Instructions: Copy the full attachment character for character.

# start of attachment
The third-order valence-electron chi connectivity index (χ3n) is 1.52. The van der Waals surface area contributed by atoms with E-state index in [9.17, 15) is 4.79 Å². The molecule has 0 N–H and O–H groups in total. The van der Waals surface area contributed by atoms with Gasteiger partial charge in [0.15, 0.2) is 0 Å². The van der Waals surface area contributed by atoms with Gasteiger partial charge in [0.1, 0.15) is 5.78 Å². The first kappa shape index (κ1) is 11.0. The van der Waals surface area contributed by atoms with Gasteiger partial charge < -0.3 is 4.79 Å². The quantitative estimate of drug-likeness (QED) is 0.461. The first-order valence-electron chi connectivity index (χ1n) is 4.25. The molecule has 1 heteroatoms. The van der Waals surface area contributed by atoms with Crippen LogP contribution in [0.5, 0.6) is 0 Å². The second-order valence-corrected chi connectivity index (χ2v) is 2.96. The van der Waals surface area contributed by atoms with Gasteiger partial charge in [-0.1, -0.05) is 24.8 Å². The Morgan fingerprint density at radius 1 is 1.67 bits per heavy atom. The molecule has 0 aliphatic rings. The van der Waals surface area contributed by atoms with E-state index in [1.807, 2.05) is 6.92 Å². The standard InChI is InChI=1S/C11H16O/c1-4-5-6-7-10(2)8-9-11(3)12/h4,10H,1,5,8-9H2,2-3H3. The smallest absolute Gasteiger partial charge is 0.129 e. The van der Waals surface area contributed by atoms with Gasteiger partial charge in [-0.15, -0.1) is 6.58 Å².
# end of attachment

The third-order valence-electron chi connectivity index (χ3n) is 1.52. The van der Waals surface area contributed by atoms with E-state index in [9.17, 15) is 4.79 Å². The molecule has 0 N–H and O–H groups in total. The van der Waals surface area contributed by atoms with Gasteiger partial charge in [0.15, 0.2) is 0 Å². The van der Waals surface area contributed by atoms with Gasteiger partial charge in [0.1, 0.15) is 5.78 Å². The first kappa shape index (κ1) is 11.0. The van der Waals surface area contributed by atoms with Gasteiger partial charge < -0.3 is 4.79 Å². The quantitative estimate of drug-likeness (QED) is 0.461. The first-order valence-electron chi connectivity index (χ1n) is 4.25. The molecule has 1 heteroatoms. The van der Waals surface area contributed by atoms with Crippen LogP contribution in [0.5, 0.6) is 0 Å². The second-order valence-corrected chi connectivity index (χ2v) is 2.96. The van der Waals surface area contributed by atoms with Gasteiger partial charge in [-0.1, -0.05) is 24.8 Å². The Morgan fingerprint density at radius 1 is 1.67 bits per heavy atom. The molecule has 0 aliphatic rings. The van der Waals surface area contributed by atoms with E-state index in [1.807, 2.05) is 6.92 Å². The standard InChI is InChI=1S/C11H16O/c1-4-5-6-7-10(2)8-9-11(3)12/h4,10H,1,5,8-9H2,2-3H3. The smallest absolute Gasteiger partial charge is 0.129 e. The van der Waals surface area contributed by atoms with Gasteiger partial charge in [-0.15, -0.1) is 6.58 Å².